It seems like the APIs itself are not the problem, rather their implementation. As a vendor you can put an unlimited amount of bloat into every of those APIs. And it happens on regular bases. Recently I had to deploy a single EJB on a, well known, application server with a commercial IDE and had to provide an incredible amount of settings and tweaks. But they had nothing to do with Java EE and were vendor-specific. To demonstrate the difference, I copied exactly the same ejb-jar into Glassfish, then JBoss and it worked perfectly in both cases - without any strange settings.

Java EE isn't actual the real problem, rather than proprietary vendor extensions and additional services, which not only increase the complexity, but could lock you down to a single vendor. As long an API-implementation only sits on your disc and waits to be used, it doesn't increase the complexity.

Glassfish v3 e.g. is capable to load and unload EJB 3-container as an OSGI-bundle on demand. This would mean in that case: a Servlet application with loaded EJB 3 container would be more complex, than the same app running on the same Glassfish with deinstalled EJB 3-container - from my point of view it makes no difference...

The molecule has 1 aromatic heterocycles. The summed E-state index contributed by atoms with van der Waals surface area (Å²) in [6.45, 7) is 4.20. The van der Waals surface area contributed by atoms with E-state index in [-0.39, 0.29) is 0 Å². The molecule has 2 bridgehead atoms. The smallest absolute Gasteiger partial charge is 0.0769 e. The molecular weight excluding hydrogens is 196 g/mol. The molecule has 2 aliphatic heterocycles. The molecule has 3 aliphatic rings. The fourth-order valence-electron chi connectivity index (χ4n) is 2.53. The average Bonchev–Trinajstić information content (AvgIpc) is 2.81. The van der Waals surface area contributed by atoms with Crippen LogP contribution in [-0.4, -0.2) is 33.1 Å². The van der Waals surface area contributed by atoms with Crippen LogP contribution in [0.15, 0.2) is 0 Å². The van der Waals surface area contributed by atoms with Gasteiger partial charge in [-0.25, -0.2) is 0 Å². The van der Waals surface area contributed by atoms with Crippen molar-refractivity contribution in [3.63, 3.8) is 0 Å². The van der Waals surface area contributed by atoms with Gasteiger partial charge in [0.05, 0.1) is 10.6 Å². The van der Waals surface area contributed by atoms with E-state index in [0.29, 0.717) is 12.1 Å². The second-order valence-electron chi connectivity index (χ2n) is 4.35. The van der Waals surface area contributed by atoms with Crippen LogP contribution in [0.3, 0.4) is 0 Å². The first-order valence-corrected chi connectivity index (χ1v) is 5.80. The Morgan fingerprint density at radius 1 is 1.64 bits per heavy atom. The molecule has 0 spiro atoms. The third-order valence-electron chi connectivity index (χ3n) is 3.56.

I cannot wait for the first bloated OSGI servers, with millions of bundles and services. The first one is already on the horizon. 

Btw. the Java EE specs are really good. Very useful to be used as an index to lookup things... 

[The first chapter in "Real World Java EE Patterns" explains Java EE basics and a bit of J2EE history.] 



I agree, the problem is not the specs but the way vendors implement them and make them configurable.

But it's also about how developers use them. If for a simple HelloWorld-alike application you want to include the whole apache commons.* stack, mix it with spring and some other frameworks, well, then things might become bloated.

- Johan

Posted by Johan Vos on July 26, 2009 at 02:07 PM CEST #


exactly - Java EE isn't bloated by its nature, rather than the vendors, and sometimes the architects :-)